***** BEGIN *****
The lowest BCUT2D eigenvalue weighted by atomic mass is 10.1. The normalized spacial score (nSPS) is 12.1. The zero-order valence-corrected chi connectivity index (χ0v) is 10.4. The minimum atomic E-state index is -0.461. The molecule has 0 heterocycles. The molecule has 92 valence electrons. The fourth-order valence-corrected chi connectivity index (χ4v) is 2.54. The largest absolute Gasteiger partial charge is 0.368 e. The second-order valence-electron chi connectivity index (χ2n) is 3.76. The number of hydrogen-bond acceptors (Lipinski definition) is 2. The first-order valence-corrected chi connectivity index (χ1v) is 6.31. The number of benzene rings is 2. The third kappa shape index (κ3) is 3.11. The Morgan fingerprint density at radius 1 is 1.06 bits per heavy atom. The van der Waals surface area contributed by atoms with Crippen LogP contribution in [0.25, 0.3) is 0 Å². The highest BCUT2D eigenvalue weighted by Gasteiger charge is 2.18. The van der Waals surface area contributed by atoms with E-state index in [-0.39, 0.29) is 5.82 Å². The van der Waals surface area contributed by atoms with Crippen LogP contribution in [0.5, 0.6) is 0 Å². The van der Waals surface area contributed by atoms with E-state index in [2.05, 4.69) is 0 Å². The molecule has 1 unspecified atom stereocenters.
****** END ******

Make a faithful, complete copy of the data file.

The lowest BCUT2D eigenvalue weighted by atomic mass is 10.1. The normalized spacial score (nSPS) is 12.1. The zero-order valence-corrected chi connectivity index (χ0v) is 10.4. The minimum atomic E-state index is -0.461. The molecule has 0 heterocycles. The molecule has 92 valence electrons. The fourth-order valence-corrected chi connectivity index (χ4v) is 2.54. The largest absolute Gasteiger partial charge is 0.368 e. The second-order valence-electron chi connectivity index (χ2n) is 3.76. The number of hydrogen-bond acceptors (Lipinski definition) is 2. The first-order valence-corrected chi connectivity index (χ1v) is 6.31. The number of benzene rings is 2. The third kappa shape index (κ3) is 3.11. The Morgan fingerprint density at radius 1 is 1.06 bits per heavy atom. The van der Waals surface area contributed by atoms with Crippen LogP contribution in [0.25, 0.3) is 0 Å². The highest BCUT2D eigenvalue weighted by Gasteiger charge is 2.18. The van der Waals surface area contributed by atoms with E-state index in [-0.39, 0.29) is 5.82 Å². The van der Waals surface area contributed by atoms with Crippen LogP contribution in [0.5, 0.6) is 0 Å². The van der Waals surface area contributed by atoms with E-state index in [2.05, 4.69) is 0 Å². The molecule has 1 unspecified atom stereocenters.